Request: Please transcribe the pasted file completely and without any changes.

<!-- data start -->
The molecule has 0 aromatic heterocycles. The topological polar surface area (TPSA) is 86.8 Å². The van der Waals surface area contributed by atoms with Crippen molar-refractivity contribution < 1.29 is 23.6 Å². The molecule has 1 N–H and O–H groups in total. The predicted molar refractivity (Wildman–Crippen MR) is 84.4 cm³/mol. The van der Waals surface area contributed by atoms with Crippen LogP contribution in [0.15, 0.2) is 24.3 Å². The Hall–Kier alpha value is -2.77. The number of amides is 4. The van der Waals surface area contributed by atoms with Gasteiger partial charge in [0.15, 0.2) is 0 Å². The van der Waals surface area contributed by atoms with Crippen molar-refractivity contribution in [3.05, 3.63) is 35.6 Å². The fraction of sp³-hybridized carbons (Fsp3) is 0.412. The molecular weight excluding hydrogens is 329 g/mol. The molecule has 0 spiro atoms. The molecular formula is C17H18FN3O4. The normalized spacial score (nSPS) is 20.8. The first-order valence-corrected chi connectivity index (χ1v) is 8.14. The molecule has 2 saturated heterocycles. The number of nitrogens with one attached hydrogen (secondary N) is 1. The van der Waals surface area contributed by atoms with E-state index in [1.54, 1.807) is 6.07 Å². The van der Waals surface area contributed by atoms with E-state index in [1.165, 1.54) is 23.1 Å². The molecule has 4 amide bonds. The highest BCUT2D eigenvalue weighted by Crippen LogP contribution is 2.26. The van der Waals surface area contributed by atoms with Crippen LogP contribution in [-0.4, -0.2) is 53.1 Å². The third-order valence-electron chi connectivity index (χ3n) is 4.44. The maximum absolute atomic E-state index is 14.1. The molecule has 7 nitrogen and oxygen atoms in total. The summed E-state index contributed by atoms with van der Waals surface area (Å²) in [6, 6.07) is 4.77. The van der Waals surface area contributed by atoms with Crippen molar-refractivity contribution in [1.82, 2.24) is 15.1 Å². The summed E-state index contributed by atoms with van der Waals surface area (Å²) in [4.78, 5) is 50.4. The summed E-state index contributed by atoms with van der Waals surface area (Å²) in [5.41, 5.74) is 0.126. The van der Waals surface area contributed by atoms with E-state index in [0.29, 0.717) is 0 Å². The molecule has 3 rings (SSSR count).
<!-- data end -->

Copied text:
The molecule has 0 aromatic heterocycles. The topological polar surface area (TPSA) is 86.8 Å². The van der Waals surface area contributed by atoms with Crippen molar-refractivity contribution < 1.29 is 23.6 Å². The molecule has 1 N–H and O–H groups in total. The predicted molar refractivity (Wildman–Crippen MR) is 84.4 cm³/mol. The van der Waals surface area contributed by atoms with Crippen LogP contribution in [0.15, 0.2) is 24.3 Å². The Hall–Kier alpha value is -2.77. The number of amides is 4. The van der Waals surface area contributed by atoms with Gasteiger partial charge in [0.15, 0.2) is 0 Å². The van der Waals surface area contributed by atoms with Crippen molar-refractivity contribution in [3.05, 3.63) is 35.6 Å². The fraction of sp³-hybridized carbons (Fsp3) is 0.412. The molecular weight excluding hydrogens is 329 g/mol. The molecule has 0 spiro atoms. The molecular formula is C17H18FN3O4. The normalized spacial score (nSPS) is 20.8. The first-order valence-corrected chi connectivity index (χ1v) is 8.14. The molecule has 2 saturated heterocycles. The number of nitrogens with one attached hydrogen (secondary N) is 1. The van der Waals surface area contributed by atoms with E-state index in [1.54, 1.807) is 6.07 Å². The van der Waals surface area contributed by atoms with E-state index in [1.165, 1.54) is 23.1 Å². The molecule has 4 amide bonds. The highest BCUT2D eigenvalue weighted by Crippen LogP contribution is 2.26. The van der Waals surface area contributed by atoms with Crippen LogP contribution in [-0.4, -0.2) is 53.1 Å². The third-order valence-electron chi connectivity index (χ3n) is 4.44. The maximum absolute atomic E-state index is 14.1. The molecule has 7 nitrogen and oxygen atoms in total. The summed E-state index contributed by atoms with van der Waals surface area (Å²) in [6, 6.07) is 4.77. The van der Waals surface area contributed by atoms with Crippen molar-refractivity contribution in [1.82, 2.24) is 15.1 Å². The summed E-state index contributed by atoms with van der Waals surface area (Å²) in [4.78, 5) is 50.4. The summed E-state index contributed by atoms with van der Waals surface area (Å²) in [5.41, 5.74) is 0.126. The van der Waals surface area contributed by atoms with E-state index in [0.29, 0.717) is 0 Å². The molecule has 3 rings (SSSR count).